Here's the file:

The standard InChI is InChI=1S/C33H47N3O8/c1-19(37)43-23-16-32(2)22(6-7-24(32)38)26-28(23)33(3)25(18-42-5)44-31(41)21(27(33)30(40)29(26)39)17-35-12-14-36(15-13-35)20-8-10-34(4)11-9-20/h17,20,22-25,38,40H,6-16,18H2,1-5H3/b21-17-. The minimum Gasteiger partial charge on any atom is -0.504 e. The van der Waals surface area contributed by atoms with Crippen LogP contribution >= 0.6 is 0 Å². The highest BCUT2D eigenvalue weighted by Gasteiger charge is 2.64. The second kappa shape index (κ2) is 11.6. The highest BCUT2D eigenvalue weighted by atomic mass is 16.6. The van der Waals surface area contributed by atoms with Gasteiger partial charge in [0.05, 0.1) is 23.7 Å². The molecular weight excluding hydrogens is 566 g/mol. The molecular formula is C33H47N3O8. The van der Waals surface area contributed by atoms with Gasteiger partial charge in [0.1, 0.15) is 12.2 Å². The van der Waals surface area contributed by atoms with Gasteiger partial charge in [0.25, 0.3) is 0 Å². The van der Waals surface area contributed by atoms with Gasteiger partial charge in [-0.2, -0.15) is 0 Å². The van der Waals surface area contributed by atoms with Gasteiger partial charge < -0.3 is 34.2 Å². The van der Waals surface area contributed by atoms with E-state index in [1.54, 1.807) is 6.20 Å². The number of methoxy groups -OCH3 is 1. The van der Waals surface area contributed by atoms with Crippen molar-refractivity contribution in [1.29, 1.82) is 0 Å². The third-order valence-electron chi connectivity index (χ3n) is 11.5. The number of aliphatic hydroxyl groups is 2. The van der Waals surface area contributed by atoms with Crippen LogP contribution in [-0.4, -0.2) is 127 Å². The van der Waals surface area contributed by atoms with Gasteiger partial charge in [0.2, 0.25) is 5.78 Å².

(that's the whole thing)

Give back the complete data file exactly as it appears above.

The standard InChI is InChI=1S/C33H47N3O8/c1-19(37)43-23-16-32(2)22(6-7-24(32)38)26-28(23)33(3)25(18-42-5)44-31(41)21(27(33)30(40)29(26)39)17-35-12-14-36(15-13-35)20-8-10-34(4)11-9-20/h17,20,22-25,38,40H,6-16,18H2,1-5H3/b21-17-. The minimum Gasteiger partial charge on any atom is -0.504 e. The van der Waals surface area contributed by atoms with Crippen LogP contribution >= 0.6 is 0 Å². The highest BCUT2D eigenvalue weighted by Gasteiger charge is 2.64. The second kappa shape index (κ2) is 11.6. The highest BCUT2D eigenvalue weighted by atomic mass is 16.6. The van der Waals surface area contributed by atoms with Gasteiger partial charge in [0.05, 0.1) is 23.7 Å². The molecular weight excluding hydrogens is 566 g/mol. The molecular formula is C33H47N3O8. The van der Waals surface area contributed by atoms with Gasteiger partial charge in [0.1, 0.15) is 12.2 Å². The van der Waals surface area contributed by atoms with Gasteiger partial charge in [0.25, 0.3) is 0 Å². The van der Waals surface area contributed by atoms with Gasteiger partial charge in [-0.2, -0.15) is 0 Å². The van der Waals surface area contributed by atoms with Gasteiger partial charge < -0.3 is 34.2 Å². The van der Waals surface area contributed by atoms with E-state index in [1.54, 1.807) is 6.20 Å². The number of methoxy groups -OCH3 is 1. The van der Waals surface area contributed by atoms with Crippen molar-refractivity contribution in [1.29, 1.82) is 0 Å². The third-order valence-electron chi connectivity index (χ3n) is 11.5. The number of aliphatic hydroxyl groups is 2. The van der Waals surface area contributed by atoms with Crippen LogP contribution in [-0.4, -0.2) is 127 Å². The van der Waals surface area contributed by atoms with Gasteiger partial charge in [0.2, 0.25) is 5.78 Å².